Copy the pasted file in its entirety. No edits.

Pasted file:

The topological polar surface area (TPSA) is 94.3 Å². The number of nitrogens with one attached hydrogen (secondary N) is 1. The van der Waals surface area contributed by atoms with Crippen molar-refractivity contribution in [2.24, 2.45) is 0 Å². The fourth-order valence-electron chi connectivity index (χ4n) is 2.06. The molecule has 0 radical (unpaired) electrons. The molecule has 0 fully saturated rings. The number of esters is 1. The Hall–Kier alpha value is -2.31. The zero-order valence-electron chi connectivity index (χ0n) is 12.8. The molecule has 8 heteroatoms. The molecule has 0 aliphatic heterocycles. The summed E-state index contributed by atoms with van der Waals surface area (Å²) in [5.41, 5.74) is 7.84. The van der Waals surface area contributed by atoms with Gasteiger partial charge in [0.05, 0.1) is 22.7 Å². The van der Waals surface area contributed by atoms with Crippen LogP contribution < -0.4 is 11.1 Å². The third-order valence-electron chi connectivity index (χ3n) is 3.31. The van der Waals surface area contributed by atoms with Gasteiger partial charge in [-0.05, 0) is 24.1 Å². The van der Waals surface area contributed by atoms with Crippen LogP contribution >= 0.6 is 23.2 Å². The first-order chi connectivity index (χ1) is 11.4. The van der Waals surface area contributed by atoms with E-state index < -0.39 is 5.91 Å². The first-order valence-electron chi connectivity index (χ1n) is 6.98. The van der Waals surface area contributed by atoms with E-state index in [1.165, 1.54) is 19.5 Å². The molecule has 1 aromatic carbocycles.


The topological polar surface area (TPSA) is 94.3 Å². The number of nitrogens with one attached hydrogen (secondary N) is 1. The van der Waals surface area contributed by atoms with Crippen molar-refractivity contribution in [2.24, 2.45) is 0 Å². The fourth-order valence-electron chi connectivity index (χ4n) is 2.06. The molecule has 0 radical (unpaired) electrons. The molecule has 0 fully saturated rings. The number of esters is 1. The Hall–Kier alpha value is -2.31. The zero-order valence-electron chi connectivity index (χ0n) is 12.8. The molecule has 8 heteroatoms. The molecule has 0 aliphatic heterocycles. The summed E-state index contributed by atoms with van der Waals surface area (Å²) in [5.41, 5.74) is 7.84. The van der Waals surface area contributed by atoms with Gasteiger partial charge in [0.05, 0.1) is 22.7 Å². The van der Waals surface area contributed by atoms with Crippen LogP contribution < -0.4 is 11.1 Å². The third-order valence-electron chi connectivity index (χ3n) is 3.31. The van der Waals surface area contributed by atoms with Gasteiger partial charge in [-0.05, 0) is 24.1 Å². The van der Waals surface area contributed by atoms with Crippen LogP contribution >= 0.6 is 23.2 Å². The first-order chi connectivity index (χ1) is 11.4. The van der Waals surface area contributed by atoms with E-state index < -0.39 is 5.91 Å². The first-order valence-electron chi connectivity index (χ1n) is 6.98. The van der Waals surface area contributed by atoms with E-state index in [1.165, 1.54) is 19.5 Å². The molecule has 1 aromatic carbocycles.